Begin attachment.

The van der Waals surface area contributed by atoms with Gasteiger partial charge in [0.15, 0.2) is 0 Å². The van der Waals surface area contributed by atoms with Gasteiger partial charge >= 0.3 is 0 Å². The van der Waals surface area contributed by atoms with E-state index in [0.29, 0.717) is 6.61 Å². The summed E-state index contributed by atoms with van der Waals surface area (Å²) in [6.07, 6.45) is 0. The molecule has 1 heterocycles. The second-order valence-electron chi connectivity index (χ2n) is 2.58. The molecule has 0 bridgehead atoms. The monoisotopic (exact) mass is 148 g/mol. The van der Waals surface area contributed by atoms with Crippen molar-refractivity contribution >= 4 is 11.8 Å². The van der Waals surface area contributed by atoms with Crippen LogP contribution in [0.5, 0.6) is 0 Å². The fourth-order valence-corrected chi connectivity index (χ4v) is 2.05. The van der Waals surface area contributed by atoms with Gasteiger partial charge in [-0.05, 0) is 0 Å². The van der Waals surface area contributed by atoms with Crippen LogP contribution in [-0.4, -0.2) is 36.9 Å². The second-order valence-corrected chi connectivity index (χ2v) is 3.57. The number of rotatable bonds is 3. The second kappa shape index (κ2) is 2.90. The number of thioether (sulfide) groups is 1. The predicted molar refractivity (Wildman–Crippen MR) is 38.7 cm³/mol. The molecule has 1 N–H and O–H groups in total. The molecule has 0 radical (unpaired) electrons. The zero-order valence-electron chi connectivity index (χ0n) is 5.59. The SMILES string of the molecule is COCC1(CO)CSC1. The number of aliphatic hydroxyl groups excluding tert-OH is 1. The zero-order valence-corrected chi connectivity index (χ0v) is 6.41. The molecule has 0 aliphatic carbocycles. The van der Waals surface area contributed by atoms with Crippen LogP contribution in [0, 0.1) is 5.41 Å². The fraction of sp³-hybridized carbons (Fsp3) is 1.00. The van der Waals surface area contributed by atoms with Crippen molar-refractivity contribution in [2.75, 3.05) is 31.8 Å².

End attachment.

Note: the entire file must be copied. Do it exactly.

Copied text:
The van der Waals surface area contributed by atoms with Gasteiger partial charge in [0.15, 0.2) is 0 Å². The van der Waals surface area contributed by atoms with Gasteiger partial charge >= 0.3 is 0 Å². The van der Waals surface area contributed by atoms with E-state index in [0.29, 0.717) is 6.61 Å². The summed E-state index contributed by atoms with van der Waals surface area (Å²) in [6.07, 6.45) is 0. The molecule has 1 heterocycles. The second-order valence-electron chi connectivity index (χ2n) is 2.58. The molecule has 0 bridgehead atoms. The monoisotopic (exact) mass is 148 g/mol. The van der Waals surface area contributed by atoms with Crippen molar-refractivity contribution >= 4 is 11.8 Å². The van der Waals surface area contributed by atoms with Crippen LogP contribution in [0.5, 0.6) is 0 Å². The fourth-order valence-corrected chi connectivity index (χ4v) is 2.05. The van der Waals surface area contributed by atoms with Gasteiger partial charge in [-0.05, 0) is 0 Å². The van der Waals surface area contributed by atoms with Crippen LogP contribution in [-0.4, -0.2) is 36.9 Å². The second-order valence-corrected chi connectivity index (χ2v) is 3.57. The number of rotatable bonds is 3. The second kappa shape index (κ2) is 2.90. The number of thioether (sulfide) groups is 1. The predicted molar refractivity (Wildman–Crippen MR) is 38.7 cm³/mol. The molecule has 1 N–H and O–H groups in total. The molecule has 0 radical (unpaired) electrons. The zero-order valence-electron chi connectivity index (χ0n) is 5.59. The SMILES string of the molecule is COCC1(CO)CSC1. The number of aliphatic hydroxyl groups excluding tert-OH is 1. The zero-order valence-corrected chi connectivity index (χ0v) is 6.41. The molecule has 0 aliphatic carbocycles. The van der Waals surface area contributed by atoms with Crippen LogP contribution in [0, 0.1) is 5.41 Å². The fraction of sp³-hybridized carbons (Fsp3) is 1.00. The van der Waals surface area contributed by atoms with Crippen molar-refractivity contribution in [2.75, 3.05) is 31.8 Å².